April 26, 2012
Every minute counts with sudden cardiac arrest
The American Heart Association website notes that “anyone can learn cardiopulmonary resuscitation (CPR) and everyone should!” Rabbi Elozer Kanner, coordinator of Chevrah Hatzalah of the Rockaways and Nassau County concurs. ”Everybody should take these courses. We are all responsible for one another,” he said. “No one knows when they might witness a cardiac arrest.”
Knowing how to use an AED and CPR and cutting the down time between a cardiac arrest and the beginning of resuscitation increases the chances of survival, he said. “It’s very dramatic,” he stressed regarding the statistics from “a minute to ten minutes to see what a delay in time means.”
He added that, “it’s not difficult to learn, it’s not complicated to master the AED and CPR. It’s something everybody should know.”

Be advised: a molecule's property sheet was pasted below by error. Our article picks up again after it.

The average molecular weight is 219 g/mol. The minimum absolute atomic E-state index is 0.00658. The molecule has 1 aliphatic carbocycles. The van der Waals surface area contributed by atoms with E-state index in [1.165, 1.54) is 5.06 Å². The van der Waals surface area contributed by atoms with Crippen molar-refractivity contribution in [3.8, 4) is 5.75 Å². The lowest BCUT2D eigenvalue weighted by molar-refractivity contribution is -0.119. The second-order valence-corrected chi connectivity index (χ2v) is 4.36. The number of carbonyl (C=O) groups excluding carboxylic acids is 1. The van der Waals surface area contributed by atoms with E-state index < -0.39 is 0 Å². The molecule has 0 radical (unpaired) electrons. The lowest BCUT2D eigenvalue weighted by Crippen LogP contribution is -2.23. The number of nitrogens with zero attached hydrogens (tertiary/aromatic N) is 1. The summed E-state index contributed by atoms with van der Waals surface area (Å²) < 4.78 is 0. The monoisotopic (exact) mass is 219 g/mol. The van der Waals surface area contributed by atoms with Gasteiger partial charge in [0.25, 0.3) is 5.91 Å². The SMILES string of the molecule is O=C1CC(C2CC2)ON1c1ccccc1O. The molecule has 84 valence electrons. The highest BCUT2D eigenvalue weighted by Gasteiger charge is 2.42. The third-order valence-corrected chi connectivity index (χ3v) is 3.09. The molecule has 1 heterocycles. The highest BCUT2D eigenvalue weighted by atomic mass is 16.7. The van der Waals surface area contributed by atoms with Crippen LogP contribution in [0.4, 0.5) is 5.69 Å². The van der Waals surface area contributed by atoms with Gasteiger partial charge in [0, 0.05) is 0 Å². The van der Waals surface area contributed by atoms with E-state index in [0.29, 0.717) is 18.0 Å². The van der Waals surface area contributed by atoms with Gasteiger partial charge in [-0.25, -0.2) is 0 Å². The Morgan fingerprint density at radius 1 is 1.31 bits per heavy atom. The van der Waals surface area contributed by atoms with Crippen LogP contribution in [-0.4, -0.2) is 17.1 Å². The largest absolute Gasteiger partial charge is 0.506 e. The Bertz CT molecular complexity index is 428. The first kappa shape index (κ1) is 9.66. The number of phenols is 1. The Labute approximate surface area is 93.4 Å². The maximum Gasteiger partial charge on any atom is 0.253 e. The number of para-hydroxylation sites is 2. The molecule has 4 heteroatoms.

In Seattle, Washington, where Rabbi Kanner noted that CPR education is widespread “deaths from cardiac arrest changed dramatically.”
He stressed that CPR is for someone whose heart is not beating. Cardiac arrest is when the heart is not beating and the person is not breathing. “CPR attempts to do, temporarily, the breaths for the person and the beats for the person,” he explained.
*88% of cardiac arrests happen at home
*Proper CPR right after cardiac arrest can double or triple a victim’s chance of survival *Only 32% of victims get CPR from a bystander
*Less than 8% of cardiac arrest victims outside of a hospital survive
*If you save a life with CPR it is most likely to be someone at home, a family member or friend
The AHA’s “chain of survival” is early access, early CPR, early defibrillation and early advanced care. With every minute after the onset of sudden cardiac arrest (SCA) chances of survival drops by seven to ten percent. Brain damage and permanent death commences within four to six minutes. Ten minutes after SCA, resuscitation attempts rarely succeed.
Take a course. Save a life.
Visit the American Heart Association site for more information.